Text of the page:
Session:Cold Climate Installation Techniques and Instrumentation Developments for Temporary and Long-Term Networks
Presenter   Bernsen, Steven
Schedule   Wed / Poster
Room   Cook/Arteaga
STUDENT
Development of New Seismological Instrumentation for Ice Covered Environments
BERNSEN, S., New Mexico Institute of Mining and Technology, Socorro, NM, USA, stevenbernsen@gmail.com; WINBERRY, P., Central Washington University, Ellensburg, WA, USA, winberry@geology.cwu.edu; ASTER, R., Colorado State University, Fort Collins, CO, USA, rick.aster@colostate.edu; WOODWARD, R., IRIS Headquarters, Washington, DC, USA, woodward@iris.edu; CARPENTER, P., IRIS PASSCAL Instrument Center, Socorro, NM, USA, pcarpenter@passcal.nmt.edu; BEAUDOIN, B., IRIS PASSCAL Instrument Center, Socorro, NM, USA, bruce@passcal.nmt.edu; GRIDLEY, J., IRIS PASSCAL Instrument Center, Socorrow, NM, USA, james.gridley@iris.edu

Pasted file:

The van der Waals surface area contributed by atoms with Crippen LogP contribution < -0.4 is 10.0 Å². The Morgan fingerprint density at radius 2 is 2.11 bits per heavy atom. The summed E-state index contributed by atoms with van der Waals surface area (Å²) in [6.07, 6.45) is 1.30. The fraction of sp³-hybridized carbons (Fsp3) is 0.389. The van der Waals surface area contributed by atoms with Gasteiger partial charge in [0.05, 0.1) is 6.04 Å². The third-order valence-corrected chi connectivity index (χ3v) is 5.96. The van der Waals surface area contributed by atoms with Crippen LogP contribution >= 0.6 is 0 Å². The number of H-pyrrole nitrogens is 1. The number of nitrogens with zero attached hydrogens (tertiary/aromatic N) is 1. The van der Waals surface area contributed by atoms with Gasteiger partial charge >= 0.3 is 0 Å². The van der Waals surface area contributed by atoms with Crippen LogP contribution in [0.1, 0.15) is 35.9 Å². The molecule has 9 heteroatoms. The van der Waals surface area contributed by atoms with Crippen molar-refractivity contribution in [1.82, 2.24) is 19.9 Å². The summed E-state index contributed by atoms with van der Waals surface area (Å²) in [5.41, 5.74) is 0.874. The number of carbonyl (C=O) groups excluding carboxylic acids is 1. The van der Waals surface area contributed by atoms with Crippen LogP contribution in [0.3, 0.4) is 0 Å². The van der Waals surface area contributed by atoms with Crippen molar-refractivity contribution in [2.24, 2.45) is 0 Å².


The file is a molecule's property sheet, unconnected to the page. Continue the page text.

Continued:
Ice Covered regions comprise >10% of Earth’s continental area; and include regions with poorly understood ice dynamics, tectonic histories, and ongoing geological processes. Scientific investigations of these regions are challenged by extreme weather, limited and expensive logistics, and the physical conditions of the ice environment. We report on the ongoing development of a new NSF MRI-supported community seismic capability for studying ice-covered regions– the Geophysical Earth Observatory for Ice Covered Environments (GEOICE). This project is fundamentally motivated by the need to optimize the collection of high-quality data relevant to key solid Earth and cryosphere science questions. The instrument capability will included: 1) a hybrid seismograph pool of broadband and intermediate elements, for observation of both long-period (e.g., long-period surface waves and slow sources),, and intermediate-to-short-period (e.g., teleseismic body waves local seismicity, impulsive or extended glaciogenic signals). The GEOICE instrument, and its power and other ancillary systems, will be specifically designed to both withstand conditions associated with icy environments, including cold/wet conditions and high-latitude solar limitations, and to incur minimal installation time and logistical load (i.e., size and weight), while maximizing ease-of-use in the field, in data handling, and in telemetry compatibility. Key features will include an “all in one”, post-hole-compatible design that integrates the seismometer and data logger into a single environmentally and mechanically robust housing, very low power requirements (~0.2 W) for the intermediate-band seismographs, and advanced power/battery systems that optimize battery capacity and operational limits. The envisioned ~125 element GEOICE instruments will be maintained and supported at the PASSCAL Instrument Center to ensure full and flexible peer-reviewed community use.